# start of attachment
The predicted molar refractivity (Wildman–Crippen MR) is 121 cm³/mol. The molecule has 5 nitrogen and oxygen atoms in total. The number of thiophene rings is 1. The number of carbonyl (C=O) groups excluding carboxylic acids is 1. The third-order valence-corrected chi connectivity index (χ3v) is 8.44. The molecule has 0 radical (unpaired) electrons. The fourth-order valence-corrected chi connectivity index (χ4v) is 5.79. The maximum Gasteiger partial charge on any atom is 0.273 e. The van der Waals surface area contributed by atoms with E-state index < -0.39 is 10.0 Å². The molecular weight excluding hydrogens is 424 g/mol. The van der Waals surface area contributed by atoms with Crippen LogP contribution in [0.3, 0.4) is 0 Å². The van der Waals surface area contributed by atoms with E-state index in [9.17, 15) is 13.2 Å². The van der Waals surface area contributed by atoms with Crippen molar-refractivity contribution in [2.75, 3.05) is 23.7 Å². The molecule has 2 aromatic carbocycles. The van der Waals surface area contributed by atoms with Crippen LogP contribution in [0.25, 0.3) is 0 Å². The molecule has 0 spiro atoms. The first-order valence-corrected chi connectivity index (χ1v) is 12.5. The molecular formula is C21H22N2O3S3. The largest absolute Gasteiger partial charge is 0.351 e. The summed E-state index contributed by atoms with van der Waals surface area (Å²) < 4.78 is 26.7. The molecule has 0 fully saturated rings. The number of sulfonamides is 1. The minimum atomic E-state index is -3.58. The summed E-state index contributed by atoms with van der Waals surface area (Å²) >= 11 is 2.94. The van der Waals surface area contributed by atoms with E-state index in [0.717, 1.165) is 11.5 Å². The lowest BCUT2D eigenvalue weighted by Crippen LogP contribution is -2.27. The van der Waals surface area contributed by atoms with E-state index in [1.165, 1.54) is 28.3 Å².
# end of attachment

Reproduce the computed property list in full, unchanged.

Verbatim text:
The predicted molar refractivity (Wildman–Crippen MR) is 121 cm³/mol. The molecule has 5 nitrogen and oxygen atoms in total. The number of thiophene rings is 1. The number of carbonyl (C=O) groups excluding carboxylic acids is 1. The third-order valence-corrected chi connectivity index (χ3v) is 8.44. The molecule has 0 radical (unpaired) electrons. The fourth-order valence-corrected chi connectivity index (χ4v) is 5.79. The maximum Gasteiger partial charge on any atom is 0.273 e. The van der Waals surface area contributed by atoms with E-state index < -0.39 is 10.0 Å². The molecular weight excluding hydrogens is 424 g/mol. The van der Waals surface area contributed by atoms with Crippen LogP contribution in [0.3, 0.4) is 0 Å². The van der Waals surface area contributed by atoms with E-state index in [9.17, 15) is 13.2 Å². The van der Waals surface area contributed by atoms with Crippen molar-refractivity contribution in [2.75, 3.05) is 23.7 Å². The molecule has 2 aromatic carbocycles. The van der Waals surface area contributed by atoms with Crippen LogP contribution in [0.25, 0.3) is 0 Å². The molecule has 0 spiro atoms. The first-order valence-corrected chi connectivity index (χ1v) is 12.5. The molecular formula is C21H22N2O3S3. The largest absolute Gasteiger partial charge is 0.351 e. The summed E-state index contributed by atoms with van der Waals surface area (Å²) < 4.78 is 26.7. The molecule has 0 fully saturated rings. The number of sulfonamides is 1. The minimum atomic E-state index is -3.58. The summed E-state index contributed by atoms with van der Waals surface area (Å²) >= 11 is 2.94. The van der Waals surface area contributed by atoms with E-state index in [0.717, 1.165) is 11.5 Å². The lowest BCUT2D eigenvalue weighted by Crippen LogP contribution is -2.27. The van der Waals surface area contributed by atoms with E-state index in [1.165, 1.54) is 28.3 Å².